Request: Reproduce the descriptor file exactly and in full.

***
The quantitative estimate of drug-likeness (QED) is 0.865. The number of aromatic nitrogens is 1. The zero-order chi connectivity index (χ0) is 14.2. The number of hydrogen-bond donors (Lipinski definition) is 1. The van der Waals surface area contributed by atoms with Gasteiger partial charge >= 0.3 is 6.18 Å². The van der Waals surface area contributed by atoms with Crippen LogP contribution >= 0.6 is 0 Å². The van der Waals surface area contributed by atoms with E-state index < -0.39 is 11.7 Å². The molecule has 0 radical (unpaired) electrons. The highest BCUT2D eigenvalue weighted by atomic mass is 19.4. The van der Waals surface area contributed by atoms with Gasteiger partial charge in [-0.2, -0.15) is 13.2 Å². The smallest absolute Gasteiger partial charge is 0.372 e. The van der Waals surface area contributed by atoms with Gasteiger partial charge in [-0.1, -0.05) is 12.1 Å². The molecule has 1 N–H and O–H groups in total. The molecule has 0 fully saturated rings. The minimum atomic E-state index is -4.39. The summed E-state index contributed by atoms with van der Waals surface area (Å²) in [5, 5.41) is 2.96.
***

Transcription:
The quantitative estimate of drug-likeness (QED) is 0.865. The number of aromatic nitrogens is 1. The zero-order chi connectivity index (χ0) is 14.2. The number of hydrogen-bond donors (Lipinski definition) is 1. The van der Waals surface area contributed by atoms with Gasteiger partial charge >= 0.3 is 6.18 Å². The van der Waals surface area contributed by atoms with Crippen LogP contribution >= 0.6 is 0 Å². The van der Waals surface area contributed by atoms with E-state index < -0.39 is 11.7 Å². The molecule has 0 radical (unpaired) electrons. The highest BCUT2D eigenvalue weighted by atomic mass is 19.4. The van der Waals surface area contributed by atoms with Gasteiger partial charge in [-0.2, -0.15) is 13.2 Å². The smallest absolute Gasteiger partial charge is 0.372 e. The van der Waals surface area contributed by atoms with Gasteiger partial charge in [-0.1, -0.05) is 12.1 Å². The molecule has 1 N–H and O–H groups in total. The molecule has 0 fully saturated rings. The minimum atomic E-state index is -4.39. The summed E-state index contributed by atoms with van der Waals surface area (Å²) in [5, 5.41) is 2.96.